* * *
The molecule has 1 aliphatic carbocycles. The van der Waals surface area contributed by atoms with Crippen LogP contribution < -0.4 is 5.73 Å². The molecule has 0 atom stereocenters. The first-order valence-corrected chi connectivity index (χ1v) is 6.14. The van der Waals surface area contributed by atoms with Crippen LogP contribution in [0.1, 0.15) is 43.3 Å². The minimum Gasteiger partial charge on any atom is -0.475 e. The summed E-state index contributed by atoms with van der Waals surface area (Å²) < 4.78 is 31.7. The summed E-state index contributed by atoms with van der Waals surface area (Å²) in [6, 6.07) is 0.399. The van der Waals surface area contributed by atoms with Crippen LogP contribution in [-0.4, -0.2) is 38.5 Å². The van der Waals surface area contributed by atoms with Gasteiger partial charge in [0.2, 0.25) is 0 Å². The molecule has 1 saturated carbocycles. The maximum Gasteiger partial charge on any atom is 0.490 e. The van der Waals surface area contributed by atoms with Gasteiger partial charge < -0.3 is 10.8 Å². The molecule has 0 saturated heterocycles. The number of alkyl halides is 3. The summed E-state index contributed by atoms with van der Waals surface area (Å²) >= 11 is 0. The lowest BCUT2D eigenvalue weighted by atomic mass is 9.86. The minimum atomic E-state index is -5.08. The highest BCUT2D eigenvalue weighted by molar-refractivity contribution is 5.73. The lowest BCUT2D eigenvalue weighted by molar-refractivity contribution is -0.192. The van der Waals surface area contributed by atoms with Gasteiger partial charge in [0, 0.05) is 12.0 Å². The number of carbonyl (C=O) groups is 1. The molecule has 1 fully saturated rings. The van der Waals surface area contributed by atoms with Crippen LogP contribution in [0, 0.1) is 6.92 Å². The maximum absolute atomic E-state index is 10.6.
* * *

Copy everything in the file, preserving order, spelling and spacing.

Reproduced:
The molecule has 1 aliphatic carbocycles. The van der Waals surface area contributed by atoms with Crippen LogP contribution < -0.4 is 5.73 Å². The molecule has 0 atom stereocenters. The first-order valence-corrected chi connectivity index (χ1v) is 6.14. The van der Waals surface area contributed by atoms with Crippen LogP contribution in [0.1, 0.15) is 43.3 Å². The minimum Gasteiger partial charge on any atom is -0.475 e. The summed E-state index contributed by atoms with van der Waals surface area (Å²) < 4.78 is 31.7. The summed E-state index contributed by atoms with van der Waals surface area (Å²) in [6, 6.07) is 0.399. The van der Waals surface area contributed by atoms with Crippen LogP contribution in [-0.4, -0.2) is 38.5 Å². The van der Waals surface area contributed by atoms with Gasteiger partial charge in [0.2, 0.25) is 0 Å². The molecule has 1 saturated carbocycles. The maximum Gasteiger partial charge on any atom is 0.490 e. The van der Waals surface area contributed by atoms with Gasteiger partial charge < -0.3 is 10.8 Å². The molecule has 0 saturated heterocycles. The number of alkyl halides is 3. The summed E-state index contributed by atoms with van der Waals surface area (Å²) >= 11 is 0. The lowest BCUT2D eigenvalue weighted by atomic mass is 9.86. The minimum atomic E-state index is -5.08. The highest BCUT2D eigenvalue weighted by molar-refractivity contribution is 5.73. The lowest BCUT2D eigenvalue weighted by molar-refractivity contribution is -0.192. The van der Waals surface area contributed by atoms with Gasteiger partial charge in [0, 0.05) is 12.0 Å². The number of carbonyl (C=O) groups is 1. The molecule has 1 fully saturated rings. The van der Waals surface area contributed by atoms with Crippen LogP contribution in [0, 0.1) is 6.92 Å². The maximum absolute atomic E-state index is 10.6.